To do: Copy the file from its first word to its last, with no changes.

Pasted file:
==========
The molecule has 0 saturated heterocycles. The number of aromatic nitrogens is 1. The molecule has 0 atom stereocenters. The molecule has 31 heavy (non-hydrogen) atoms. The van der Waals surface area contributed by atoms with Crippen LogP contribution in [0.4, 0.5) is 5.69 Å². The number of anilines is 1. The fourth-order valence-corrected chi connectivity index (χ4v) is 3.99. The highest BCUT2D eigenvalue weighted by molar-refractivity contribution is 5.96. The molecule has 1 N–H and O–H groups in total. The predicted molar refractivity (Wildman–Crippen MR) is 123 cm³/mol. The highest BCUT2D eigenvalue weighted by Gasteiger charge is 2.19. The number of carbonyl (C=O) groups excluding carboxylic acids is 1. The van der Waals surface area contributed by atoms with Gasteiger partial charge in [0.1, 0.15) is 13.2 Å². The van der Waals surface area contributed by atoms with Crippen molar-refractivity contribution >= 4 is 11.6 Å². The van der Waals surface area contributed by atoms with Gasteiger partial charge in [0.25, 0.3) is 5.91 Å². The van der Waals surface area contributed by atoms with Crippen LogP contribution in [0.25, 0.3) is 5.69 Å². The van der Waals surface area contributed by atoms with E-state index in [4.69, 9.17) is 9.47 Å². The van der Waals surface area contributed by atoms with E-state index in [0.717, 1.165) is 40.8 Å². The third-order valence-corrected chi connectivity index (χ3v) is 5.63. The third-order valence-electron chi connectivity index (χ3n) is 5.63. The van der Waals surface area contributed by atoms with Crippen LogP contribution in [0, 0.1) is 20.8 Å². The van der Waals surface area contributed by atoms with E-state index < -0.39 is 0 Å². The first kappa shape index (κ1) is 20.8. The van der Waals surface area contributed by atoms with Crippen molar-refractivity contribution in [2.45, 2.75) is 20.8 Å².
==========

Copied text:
The molecule has 0 saturated heterocycles. The number of aromatic nitrogens is 1. The molecule has 0 atom stereocenters. The molecule has 31 heavy (non-hydrogen) atoms. The van der Waals surface area contributed by atoms with Crippen LogP contribution in [0.4, 0.5) is 5.69 Å². The number of anilines is 1. The fourth-order valence-corrected chi connectivity index (χ4v) is 3.99. The highest BCUT2D eigenvalue weighted by molar-refractivity contribution is 5.96. The molecule has 1 N–H and O–H groups in total. The predicted molar refractivity (Wildman–Crippen MR) is 123 cm³/mol. The highest BCUT2D eigenvalue weighted by Gasteiger charge is 2.19. The number of carbonyl (C=O) groups excluding carboxylic acids is 1. The van der Waals surface area contributed by atoms with Gasteiger partial charge in [0.1, 0.15) is 13.2 Å². The van der Waals surface area contributed by atoms with Crippen molar-refractivity contribution >= 4 is 11.6 Å². The van der Waals surface area contributed by atoms with Gasteiger partial charge in [0.25, 0.3) is 5.91 Å². The van der Waals surface area contributed by atoms with Crippen LogP contribution in [0.25, 0.3) is 5.69 Å². The van der Waals surface area contributed by atoms with E-state index in [4.69, 9.17) is 9.47 Å². The van der Waals surface area contributed by atoms with E-state index in [0.717, 1.165) is 40.8 Å². The third-order valence-corrected chi connectivity index (χ3v) is 5.63. The third-order valence-electron chi connectivity index (χ3n) is 5.63. The van der Waals surface area contributed by atoms with Crippen LogP contribution in [0, 0.1) is 20.8 Å². The van der Waals surface area contributed by atoms with E-state index < -0.39 is 0 Å². The first kappa shape index (κ1) is 20.8. The van der Waals surface area contributed by atoms with Crippen molar-refractivity contribution in [2.45, 2.75) is 20.8 Å².